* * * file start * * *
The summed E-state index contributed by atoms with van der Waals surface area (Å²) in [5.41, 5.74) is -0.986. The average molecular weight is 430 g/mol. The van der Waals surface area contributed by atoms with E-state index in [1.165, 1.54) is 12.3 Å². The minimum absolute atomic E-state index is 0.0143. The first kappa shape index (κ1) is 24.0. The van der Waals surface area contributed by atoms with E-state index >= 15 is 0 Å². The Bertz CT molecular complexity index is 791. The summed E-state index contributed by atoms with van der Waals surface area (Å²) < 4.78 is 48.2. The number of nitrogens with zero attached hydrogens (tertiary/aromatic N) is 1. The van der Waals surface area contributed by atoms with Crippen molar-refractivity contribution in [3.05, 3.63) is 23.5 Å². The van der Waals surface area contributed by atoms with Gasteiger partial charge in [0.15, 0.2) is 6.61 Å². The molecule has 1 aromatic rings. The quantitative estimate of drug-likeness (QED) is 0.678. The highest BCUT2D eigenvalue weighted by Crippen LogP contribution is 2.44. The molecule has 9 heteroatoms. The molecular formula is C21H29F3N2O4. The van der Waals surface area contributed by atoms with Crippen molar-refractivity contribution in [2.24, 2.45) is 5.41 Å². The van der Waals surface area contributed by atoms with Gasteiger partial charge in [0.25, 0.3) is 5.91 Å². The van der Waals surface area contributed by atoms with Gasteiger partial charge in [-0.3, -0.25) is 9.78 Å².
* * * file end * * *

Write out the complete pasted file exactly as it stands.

The summed E-state index contributed by atoms with van der Waals surface area (Å²) in [5.41, 5.74) is -0.986. The average molecular weight is 430 g/mol. The van der Waals surface area contributed by atoms with E-state index in [1.165, 1.54) is 12.3 Å². The minimum absolute atomic E-state index is 0.0143. The first kappa shape index (κ1) is 24.0. The van der Waals surface area contributed by atoms with E-state index >= 15 is 0 Å². The Bertz CT molecular complexity index is 791. The summed E-state index contributed by atoms with van der Waals surface area (Å²) < 4.78 is 48.2. The number of nitrogens with zero attached hydrogens (tertiary/aromatic N) is 1. The van der Waals surface area contributed by atoms with Crippen molar-refractivity contribution in [3.05, 3.63) is 23.5 Å². The van der Waals surface area contributed by atoms with Gasteiger partial charge in [0.15, 0.2) is 6.61 Å². The molecule has 1 aromatic rings. The quantitative estimate of drug-likeness (QED) is 0.678. The highest BCUT2D eigenvalue weighted by Crippen LogP contribution is 2.44. The molecule has 9 heteroatoms. The molecular formula is C21H29F3N2O4. The van der Waals surface area contributed by atoms with Crippen molar-refractivity contribution in [2.24, 2.45) is 5.41 Å². The van der Waals surface area contributed by atoms with Gasteiger partial charge in [0.25, 0.3) is 5.91 Å². The van der Waals surface area contributed by atoms with Gasteiger partial charge in [-0.3, -0.25) is 9.78 Å².